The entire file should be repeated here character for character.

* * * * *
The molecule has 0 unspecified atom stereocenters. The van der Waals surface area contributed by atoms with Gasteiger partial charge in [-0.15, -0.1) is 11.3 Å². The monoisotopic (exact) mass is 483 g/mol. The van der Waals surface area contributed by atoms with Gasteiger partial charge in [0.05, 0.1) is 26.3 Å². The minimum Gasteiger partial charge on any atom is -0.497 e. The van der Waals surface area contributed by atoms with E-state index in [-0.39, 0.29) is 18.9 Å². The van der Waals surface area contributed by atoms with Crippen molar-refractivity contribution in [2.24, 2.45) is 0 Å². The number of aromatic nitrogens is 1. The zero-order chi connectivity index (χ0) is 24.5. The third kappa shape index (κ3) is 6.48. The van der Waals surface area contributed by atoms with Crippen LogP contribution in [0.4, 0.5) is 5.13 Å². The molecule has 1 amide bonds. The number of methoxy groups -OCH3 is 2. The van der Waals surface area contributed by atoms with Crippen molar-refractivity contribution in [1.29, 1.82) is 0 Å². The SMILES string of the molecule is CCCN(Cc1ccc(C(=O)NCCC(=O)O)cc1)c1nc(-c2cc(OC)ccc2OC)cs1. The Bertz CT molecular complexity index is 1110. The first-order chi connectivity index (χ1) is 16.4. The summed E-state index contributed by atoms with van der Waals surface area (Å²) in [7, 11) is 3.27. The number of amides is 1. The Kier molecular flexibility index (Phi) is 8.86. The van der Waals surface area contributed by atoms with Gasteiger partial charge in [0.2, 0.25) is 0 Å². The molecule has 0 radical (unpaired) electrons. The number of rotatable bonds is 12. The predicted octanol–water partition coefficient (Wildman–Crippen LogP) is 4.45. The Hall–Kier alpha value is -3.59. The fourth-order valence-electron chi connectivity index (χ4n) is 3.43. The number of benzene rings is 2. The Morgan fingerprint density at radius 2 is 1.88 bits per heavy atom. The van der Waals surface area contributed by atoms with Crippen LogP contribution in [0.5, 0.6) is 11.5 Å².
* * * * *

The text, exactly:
The molecule has 0 unspecified atom stereocenters. The van der Waals surface area contributed by atoms with Gasteiger partial charge in [-0.15, -0.1) is 11.3 Å². The monoisotopic (exact) mass is 483 g/mol. The van der Waals surface area contributed by atoms with Gasteiger partial charge in [0.05, 0.1) is 26.3 Å². The minimum Gasteiger partial charge on any atom is -0.497 e. The van der Waals surface area contributed by atoms with E-state index in [-0.39, 0.29) is 18.9 Å². The van der Waals surface area contributed by atoms with Crippen molar-refractivity contribution in [2.24, 2.45) is 0 Å². The number of aromatic nitrogens is 1. The zero-order chi connectivity index (χ0) is 24.5. The third kappa shape index (κ3) is 6.48. The van der Waals surface area contributed by atoms with Crippen LogP contribution in [0.4, 0.5) is 5.13 Å². The molecule has 1 amide bonds. The number of methoxy groups -OCH3 is 2. The van der Waals surface area contributed by atoms with Crippen molar-refractivity contribution in [1.29, 1.82) is 0 Å². The SMILES string of the molecule is CCCN(Cc1ccc(C(=O)NCCC(=O)O)cc1)c1nc(-c2cc(OC)ccc2OC)cs1. The Bertz CT molecular complexity index is 1110. The first-order chi connectivity index (χ1) is 16.4. The summed E-state index contributed by atoms with van der Waals surface area (Å²) in [7, 11) is 3.27. The number of amides is 1. The Kier molecular flexibility index (Phi) is 8.86. The van der Waals surface area contributed by atoms with Gasteiger partial charge in [0.2, 0.25) is 0 Å². The molecule has 0 radical (unpaired) electrons. The number of rotatable bonds is 12. The predicted octanol–water partition coefficient (Wildman–Crippen LogP) is 4.45. The Hall–Kier alpha value is -3.59. The fourth-order valence-electron chi connectivity index (χ4n) is 3.43. The number of benzene rings is 2. The Morgan fingerprint density at radius 2 is 1.88 bits per heavy atom. The van der Waals surface area contributed by atoms with Crippen LogP contribution in [0.5, 0.6) is 11.5 Å².